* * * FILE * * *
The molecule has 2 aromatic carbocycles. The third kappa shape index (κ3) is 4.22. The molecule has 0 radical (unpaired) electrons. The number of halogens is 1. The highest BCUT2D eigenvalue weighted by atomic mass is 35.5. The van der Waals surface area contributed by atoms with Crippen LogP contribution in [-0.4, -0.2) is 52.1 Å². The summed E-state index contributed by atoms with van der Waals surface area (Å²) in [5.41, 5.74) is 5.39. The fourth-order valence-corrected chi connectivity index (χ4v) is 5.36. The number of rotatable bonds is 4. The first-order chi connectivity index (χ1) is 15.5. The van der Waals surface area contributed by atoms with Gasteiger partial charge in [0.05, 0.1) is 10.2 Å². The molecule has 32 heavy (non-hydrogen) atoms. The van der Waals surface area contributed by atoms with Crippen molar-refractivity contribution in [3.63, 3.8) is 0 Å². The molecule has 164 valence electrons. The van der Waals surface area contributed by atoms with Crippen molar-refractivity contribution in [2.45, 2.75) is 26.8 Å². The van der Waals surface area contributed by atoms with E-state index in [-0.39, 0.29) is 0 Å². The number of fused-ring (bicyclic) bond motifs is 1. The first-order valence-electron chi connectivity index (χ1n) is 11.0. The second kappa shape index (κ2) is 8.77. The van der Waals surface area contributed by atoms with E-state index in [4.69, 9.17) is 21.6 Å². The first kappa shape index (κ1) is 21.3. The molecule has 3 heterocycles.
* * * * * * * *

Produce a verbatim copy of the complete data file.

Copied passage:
The molecule has 2 aromatic carbocycles. The third kappa shape index (κ3) is 4.22. The molecule has 0 radical (unpaired) electrons. The number of halogens is 1. The highest BCUT2D eigenvalue weighted by atomic mass is 35.5. The van der Waals surface area contributed by atoms with Crippen LogP contribution in [-0.4, -0.2) is 52.1 Å². The summed E-state index contributed by atoms with van der Waals surface area (Å²) in [5.41, 5.74) is 5.39. The fourth-order valence-corrected chi connectivity index (χ4v) is 5.36. The number of rotatable bonds is 4. The first-order chi connectivity index (χ1) is 15.5. The van der Waals surface area contributed by atoms with Gasteiger partial charge in [0.05, 0.1) is 10.2 Å². The molecule has 32 heavy (non-hydrogen) atoms. The van der Waals surface area contributed by atoms with Crippen molar-refractivity contribution in [3.63, 3.8) is 0 Å². The molecule has 164 valence electrons. The van der Waals surface area contributed by atoms with Crippen molar-refractivity contribution in [2.45, 2.75) is 26.8 Å². The van der Waals surface area contributed by atoms with E-state index in [-0.39, 0.29) is 0 Å². The number of fused-ring (bicyclic) bond motifs is 1. The first-order valence-electron chi connectivity index (χ1n) is 11.0. The second kappa shape index (κ2) is 8.77. The van der Waals surface area contributed by atoms with E-state index in [4.69, 9.17) is 21.6 Å². The first kappa shape index (κ1) is 21.3. The molecule has 3 heterocycles.